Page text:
NYCHA residents plead for scaffold removal
by Salvatore Isola
Sep 11, 2019 | 1925 views | 0 0 comments | 140 140 recommendations | email to a friend | print
Residents at Howard Houses in Brownsville have one simple task for the city: take down the scaffolds.

Residents say the eyesore has been a longtime problem on Thatford Avenue, exacerbated by years of unanswered requests.

The sidewalk sheds total 530 feet in length, circling three buildings. They were installed in April 2016 in to “protect the public from overhead unsafe conditions on the building façade,” according to a statement from NYCHA.

But resident Naomi Johnson, the tenant association president and resident of 40 years, said she has not seen any falling bricks.

Residents also say the scaffolding has become a haven for mosquitoes, as well as having negative public safety impacts.

“It covers the windows, it covers the doors,” Johnson said. “So if people are coming down the walkway and something happens to them, you can’t see it.”

Borough President Eric Adams said his office was given a dismantling date of June 2019 for the scaffolding. He called the agency’s delay “unimaginable.”

“We’re talking about dismantling, we’re not talking about building something here,” Adams said at the site last week. “It’s about taking the necessary tools to dismantle an object around the building.”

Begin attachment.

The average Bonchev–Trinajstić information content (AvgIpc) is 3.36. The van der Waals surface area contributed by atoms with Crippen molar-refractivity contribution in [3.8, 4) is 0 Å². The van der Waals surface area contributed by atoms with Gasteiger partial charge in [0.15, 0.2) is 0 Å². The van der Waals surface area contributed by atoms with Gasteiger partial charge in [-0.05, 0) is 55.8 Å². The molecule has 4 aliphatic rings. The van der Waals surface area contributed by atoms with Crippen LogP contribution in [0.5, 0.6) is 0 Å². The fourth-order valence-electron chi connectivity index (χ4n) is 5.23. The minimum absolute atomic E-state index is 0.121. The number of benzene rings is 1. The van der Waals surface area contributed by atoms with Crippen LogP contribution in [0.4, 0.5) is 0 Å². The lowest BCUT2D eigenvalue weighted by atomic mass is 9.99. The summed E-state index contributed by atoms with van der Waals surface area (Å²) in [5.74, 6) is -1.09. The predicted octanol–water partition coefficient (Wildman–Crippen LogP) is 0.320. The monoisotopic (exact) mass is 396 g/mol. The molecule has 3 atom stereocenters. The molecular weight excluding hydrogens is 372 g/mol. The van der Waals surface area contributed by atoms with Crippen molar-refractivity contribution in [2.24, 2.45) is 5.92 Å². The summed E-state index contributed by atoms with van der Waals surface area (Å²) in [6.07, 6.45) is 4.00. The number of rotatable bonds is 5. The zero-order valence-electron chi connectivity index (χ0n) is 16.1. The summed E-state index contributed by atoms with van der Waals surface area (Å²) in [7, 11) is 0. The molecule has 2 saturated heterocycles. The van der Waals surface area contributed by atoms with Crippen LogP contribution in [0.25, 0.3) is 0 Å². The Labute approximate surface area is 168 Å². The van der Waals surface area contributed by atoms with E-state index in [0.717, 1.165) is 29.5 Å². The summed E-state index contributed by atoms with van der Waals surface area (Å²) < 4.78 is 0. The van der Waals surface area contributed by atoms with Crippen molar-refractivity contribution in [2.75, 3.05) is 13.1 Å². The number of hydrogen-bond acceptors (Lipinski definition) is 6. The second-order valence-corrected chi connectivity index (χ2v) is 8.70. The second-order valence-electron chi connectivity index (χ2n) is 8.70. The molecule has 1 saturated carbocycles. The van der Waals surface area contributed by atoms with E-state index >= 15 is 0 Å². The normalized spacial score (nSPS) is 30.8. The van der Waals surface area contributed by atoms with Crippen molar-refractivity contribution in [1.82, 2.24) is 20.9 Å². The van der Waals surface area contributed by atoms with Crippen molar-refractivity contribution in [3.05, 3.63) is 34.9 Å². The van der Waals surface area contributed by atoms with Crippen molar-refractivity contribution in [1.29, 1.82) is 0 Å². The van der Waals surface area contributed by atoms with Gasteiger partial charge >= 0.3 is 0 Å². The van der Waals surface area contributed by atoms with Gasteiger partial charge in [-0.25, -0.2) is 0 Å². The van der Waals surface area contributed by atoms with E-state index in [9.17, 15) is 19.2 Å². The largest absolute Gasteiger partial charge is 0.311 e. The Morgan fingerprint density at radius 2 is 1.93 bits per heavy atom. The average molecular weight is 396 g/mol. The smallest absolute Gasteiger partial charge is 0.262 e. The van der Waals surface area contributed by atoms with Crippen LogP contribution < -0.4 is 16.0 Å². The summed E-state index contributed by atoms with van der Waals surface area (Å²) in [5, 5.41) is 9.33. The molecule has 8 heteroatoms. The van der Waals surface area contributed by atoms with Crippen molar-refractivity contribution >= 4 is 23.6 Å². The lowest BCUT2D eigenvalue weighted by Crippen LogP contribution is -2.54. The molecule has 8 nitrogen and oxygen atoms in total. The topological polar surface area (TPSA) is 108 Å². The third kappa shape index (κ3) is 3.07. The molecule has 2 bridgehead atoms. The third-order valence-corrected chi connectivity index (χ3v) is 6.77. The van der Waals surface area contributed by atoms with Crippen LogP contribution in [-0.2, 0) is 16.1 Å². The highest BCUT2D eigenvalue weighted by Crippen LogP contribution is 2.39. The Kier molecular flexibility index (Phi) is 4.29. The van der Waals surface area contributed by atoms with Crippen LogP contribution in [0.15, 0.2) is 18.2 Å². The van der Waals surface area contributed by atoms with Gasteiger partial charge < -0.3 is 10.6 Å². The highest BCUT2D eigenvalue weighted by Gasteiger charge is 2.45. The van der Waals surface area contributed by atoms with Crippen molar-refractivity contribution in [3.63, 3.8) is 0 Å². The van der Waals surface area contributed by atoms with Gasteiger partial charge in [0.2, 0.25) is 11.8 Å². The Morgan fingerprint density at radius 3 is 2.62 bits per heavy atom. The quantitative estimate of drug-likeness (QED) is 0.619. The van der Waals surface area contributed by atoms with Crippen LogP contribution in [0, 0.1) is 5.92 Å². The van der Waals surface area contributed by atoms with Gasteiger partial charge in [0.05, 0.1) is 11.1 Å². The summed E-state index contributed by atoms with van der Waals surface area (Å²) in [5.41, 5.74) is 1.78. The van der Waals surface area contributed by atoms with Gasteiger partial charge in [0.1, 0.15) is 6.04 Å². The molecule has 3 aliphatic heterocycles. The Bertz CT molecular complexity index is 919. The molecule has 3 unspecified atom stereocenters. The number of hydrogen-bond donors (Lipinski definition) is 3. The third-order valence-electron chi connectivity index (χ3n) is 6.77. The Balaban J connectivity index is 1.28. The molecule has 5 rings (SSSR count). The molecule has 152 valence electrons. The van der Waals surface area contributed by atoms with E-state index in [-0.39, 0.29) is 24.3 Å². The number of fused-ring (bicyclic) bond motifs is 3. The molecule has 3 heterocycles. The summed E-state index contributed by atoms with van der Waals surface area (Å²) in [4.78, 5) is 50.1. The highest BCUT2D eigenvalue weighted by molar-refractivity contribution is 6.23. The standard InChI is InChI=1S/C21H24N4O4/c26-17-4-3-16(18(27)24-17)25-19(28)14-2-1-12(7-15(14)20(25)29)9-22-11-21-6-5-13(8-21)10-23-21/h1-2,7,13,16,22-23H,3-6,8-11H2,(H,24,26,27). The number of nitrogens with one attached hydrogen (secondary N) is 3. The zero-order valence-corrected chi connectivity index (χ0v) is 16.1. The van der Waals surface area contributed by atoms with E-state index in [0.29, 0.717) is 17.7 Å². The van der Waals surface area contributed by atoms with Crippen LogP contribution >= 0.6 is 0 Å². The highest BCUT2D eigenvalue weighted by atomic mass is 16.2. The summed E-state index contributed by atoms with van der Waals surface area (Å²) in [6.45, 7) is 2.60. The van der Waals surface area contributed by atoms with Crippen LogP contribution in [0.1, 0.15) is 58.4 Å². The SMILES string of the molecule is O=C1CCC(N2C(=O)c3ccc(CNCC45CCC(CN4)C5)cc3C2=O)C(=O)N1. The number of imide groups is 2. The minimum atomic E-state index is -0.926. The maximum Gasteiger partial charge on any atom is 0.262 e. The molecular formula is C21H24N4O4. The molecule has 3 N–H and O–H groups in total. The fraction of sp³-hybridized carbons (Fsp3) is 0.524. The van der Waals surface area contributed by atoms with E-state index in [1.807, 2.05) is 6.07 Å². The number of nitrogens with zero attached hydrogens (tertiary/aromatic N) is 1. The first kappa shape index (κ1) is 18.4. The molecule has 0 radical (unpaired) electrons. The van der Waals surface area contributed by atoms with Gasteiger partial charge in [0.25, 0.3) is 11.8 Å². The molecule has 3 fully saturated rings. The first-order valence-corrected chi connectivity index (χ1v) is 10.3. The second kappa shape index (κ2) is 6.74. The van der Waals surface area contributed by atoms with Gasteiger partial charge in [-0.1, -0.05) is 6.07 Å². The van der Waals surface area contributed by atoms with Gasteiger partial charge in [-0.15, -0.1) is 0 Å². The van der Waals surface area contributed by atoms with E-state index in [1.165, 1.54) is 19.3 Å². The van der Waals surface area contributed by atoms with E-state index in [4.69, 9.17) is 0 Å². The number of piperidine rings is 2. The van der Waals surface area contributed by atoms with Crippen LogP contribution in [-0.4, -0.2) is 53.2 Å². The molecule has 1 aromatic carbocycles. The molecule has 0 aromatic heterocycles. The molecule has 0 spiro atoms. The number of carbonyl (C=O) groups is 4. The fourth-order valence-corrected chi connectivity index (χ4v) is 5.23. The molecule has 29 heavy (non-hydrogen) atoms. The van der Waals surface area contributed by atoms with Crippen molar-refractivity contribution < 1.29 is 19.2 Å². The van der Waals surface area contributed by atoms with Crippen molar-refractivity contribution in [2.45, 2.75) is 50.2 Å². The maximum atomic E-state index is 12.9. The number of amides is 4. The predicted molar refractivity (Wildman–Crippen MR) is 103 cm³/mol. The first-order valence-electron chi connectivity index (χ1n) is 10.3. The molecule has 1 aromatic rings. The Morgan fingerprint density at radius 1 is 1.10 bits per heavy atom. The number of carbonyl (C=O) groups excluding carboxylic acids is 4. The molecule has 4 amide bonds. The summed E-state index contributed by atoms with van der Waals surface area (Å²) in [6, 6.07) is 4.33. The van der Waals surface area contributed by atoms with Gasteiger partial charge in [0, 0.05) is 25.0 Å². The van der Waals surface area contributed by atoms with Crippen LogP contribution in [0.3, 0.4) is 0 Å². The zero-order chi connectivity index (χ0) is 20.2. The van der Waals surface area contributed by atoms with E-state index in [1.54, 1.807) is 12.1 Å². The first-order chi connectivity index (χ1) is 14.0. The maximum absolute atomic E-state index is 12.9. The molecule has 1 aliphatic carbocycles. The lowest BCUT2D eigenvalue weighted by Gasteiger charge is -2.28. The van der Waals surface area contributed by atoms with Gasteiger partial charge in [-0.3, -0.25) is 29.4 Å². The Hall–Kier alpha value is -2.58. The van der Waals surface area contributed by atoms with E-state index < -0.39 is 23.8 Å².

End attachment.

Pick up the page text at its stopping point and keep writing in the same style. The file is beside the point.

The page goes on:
“What good is the lighting when you can’t see it because the scaffolding is continuing to keep a shadow of darkness over our communities?” asked Assemblywoman Latrice Walker.

Walker added that the dirt and debris that accumulates on top of the scaffolds is contributing to childhood asthma.

Adams also wondered if the scaffolds are being rented and by whom. If they are being rented by an outside company, Adams speculated that there might be “shady” activity to prolong rental fees.

“If the project is done, why are we still paying money if we are renting this scaffolding,” he asked.

In a statement, the New York City Housing Authority indicated the scaffolds can only be removed if they can confirm there is no risk to residents. Additionally, repair work for the buildings is “anticipated to start in spring 2020.”

In addition, NYCHA said it has spent over $750,000 for the “installation, rental, and continued maintenance” of the scaffolds.

Johnson also expressed frustration at the expense.

“The money they are spending keeping these scaffolds up, could you imagine how many repairs could have been done?” she said.
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